According to Spencer Stuart, the average age of a board member in corporate America is 62.4. Many of these individuals made their fortunes in their 40s. When they were running businesses, life was vastly different. They used the information available to them to make decisions about the future of the business. Today, some of those metrics can be deceiving.

 

Here are 3 examples:

 

1. Bookings – This is a lagging indicator. Say you have a lead cycle of 6 months and a sales cycle of another 6 months. By the time you have the data, it’s already a year old. Using this information to evaluate the future strength of sales is dangerous.

 

2. Sales Headcount Increase – Boards view sales headcount growth as a leading indicator of revenue increase. However, if the number of leads isn’t growing in parallel, the new reps will have nothing to sell. More feet on the street doesn’t always correlate to more revenue.

 

3. New Products – New products are fantastic, so long as you have an audience and a plan. An audience requires a clear line of sight to potential revenues the product will generate. A plan suggests marketing and sales can execute on the revenue goal. Otherwise, it’s just shelf-ware.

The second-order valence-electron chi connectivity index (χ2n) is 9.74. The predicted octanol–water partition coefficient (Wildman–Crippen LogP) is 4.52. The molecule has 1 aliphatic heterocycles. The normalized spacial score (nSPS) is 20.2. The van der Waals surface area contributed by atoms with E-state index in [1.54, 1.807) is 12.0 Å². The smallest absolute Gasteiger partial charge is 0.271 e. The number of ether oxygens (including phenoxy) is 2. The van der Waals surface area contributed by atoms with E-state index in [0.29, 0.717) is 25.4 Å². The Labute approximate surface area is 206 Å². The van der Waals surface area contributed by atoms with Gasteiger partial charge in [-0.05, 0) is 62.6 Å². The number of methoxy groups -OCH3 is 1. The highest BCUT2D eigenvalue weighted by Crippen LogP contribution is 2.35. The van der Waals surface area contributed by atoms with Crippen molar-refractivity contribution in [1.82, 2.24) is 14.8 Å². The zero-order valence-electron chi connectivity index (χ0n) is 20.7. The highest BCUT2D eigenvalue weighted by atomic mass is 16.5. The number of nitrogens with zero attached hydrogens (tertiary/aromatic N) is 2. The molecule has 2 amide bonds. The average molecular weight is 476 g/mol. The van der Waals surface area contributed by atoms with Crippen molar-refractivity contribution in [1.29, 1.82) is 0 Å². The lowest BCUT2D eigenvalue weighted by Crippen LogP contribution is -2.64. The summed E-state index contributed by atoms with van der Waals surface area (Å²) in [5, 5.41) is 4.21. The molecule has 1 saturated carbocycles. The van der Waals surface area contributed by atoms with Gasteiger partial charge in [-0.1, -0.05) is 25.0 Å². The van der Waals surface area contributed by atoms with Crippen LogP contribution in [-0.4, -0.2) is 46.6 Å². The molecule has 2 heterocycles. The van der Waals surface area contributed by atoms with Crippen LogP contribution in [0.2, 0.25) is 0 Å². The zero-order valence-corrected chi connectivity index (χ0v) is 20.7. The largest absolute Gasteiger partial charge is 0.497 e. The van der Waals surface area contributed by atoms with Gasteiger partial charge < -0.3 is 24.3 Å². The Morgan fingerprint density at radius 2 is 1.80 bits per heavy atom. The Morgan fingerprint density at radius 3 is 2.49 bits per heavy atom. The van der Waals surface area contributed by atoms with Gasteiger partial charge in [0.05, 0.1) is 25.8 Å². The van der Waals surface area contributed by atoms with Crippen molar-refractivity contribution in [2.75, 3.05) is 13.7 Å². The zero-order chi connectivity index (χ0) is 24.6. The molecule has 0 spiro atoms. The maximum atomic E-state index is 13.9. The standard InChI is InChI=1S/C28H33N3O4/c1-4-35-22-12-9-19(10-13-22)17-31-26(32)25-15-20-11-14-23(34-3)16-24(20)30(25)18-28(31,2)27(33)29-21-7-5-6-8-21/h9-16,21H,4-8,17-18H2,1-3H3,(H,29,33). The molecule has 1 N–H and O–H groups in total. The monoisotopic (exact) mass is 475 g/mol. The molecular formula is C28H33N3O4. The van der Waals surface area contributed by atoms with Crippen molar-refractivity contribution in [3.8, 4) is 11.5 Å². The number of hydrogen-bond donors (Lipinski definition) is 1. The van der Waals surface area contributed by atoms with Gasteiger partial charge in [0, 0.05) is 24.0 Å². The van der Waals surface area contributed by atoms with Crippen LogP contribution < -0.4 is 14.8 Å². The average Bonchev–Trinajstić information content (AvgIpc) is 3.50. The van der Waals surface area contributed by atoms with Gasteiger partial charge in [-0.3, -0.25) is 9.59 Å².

So how do you modernize the board’s way of thinking for them to properly evaluate your sales performance? One way to do this is to conduct an account segmentation analysis of your markets. The goal is to determine things like:

 

  • Account penetration opportunities
  • New market pursuit
  • Likelihood of winning sales

 

Account Penetration – Product vs. Customer Growth

Your product revenues should be growing with your customers. The company shown is only growing 20% of its customers faster than the customers themselves. Meanwhile, 50% of product sales are lagging behind customer growth.

 

Propensity to Buy Analysis resized 600

 

Conduct the same analysis on your opportunity funnel. The leading indicator of success is a pipeline filled with opportunities inside growing customers. Companies that are contracting are unlikely to make purchases of your product. When revenues decline, companies cut costs. Your sales team is chasing its tail.

 

Board Talk Track:

 

1. We have a funnel full of opportunities inside healthy organizations. Sales results will improve.

 

Or;

 

2. We’ve identified areas of priority for next year. Our marketing efforts are directed at course correcting and stimulating demand inside these customers.

 

New Markets – Product vs. Industry Growth

The second step is to assess which industries your sales and marketing team are pursuing? If you made your annual number on call centers and media this year, will it deliver next year? The leading indicator is a focus from marketing on stimulating demand into growing industries.

 

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Sales teams that focus on broad industry categories often miss the return. Pick the key industries of focus and show the board how next years’ results will come from the growth.

 

Board Talk Track: 

Our product is broadly applicable across many industries. With limited resources, focus is our strength.  We are pursuing these industries because they are growing. They are spending money on technologies to enable them to scale.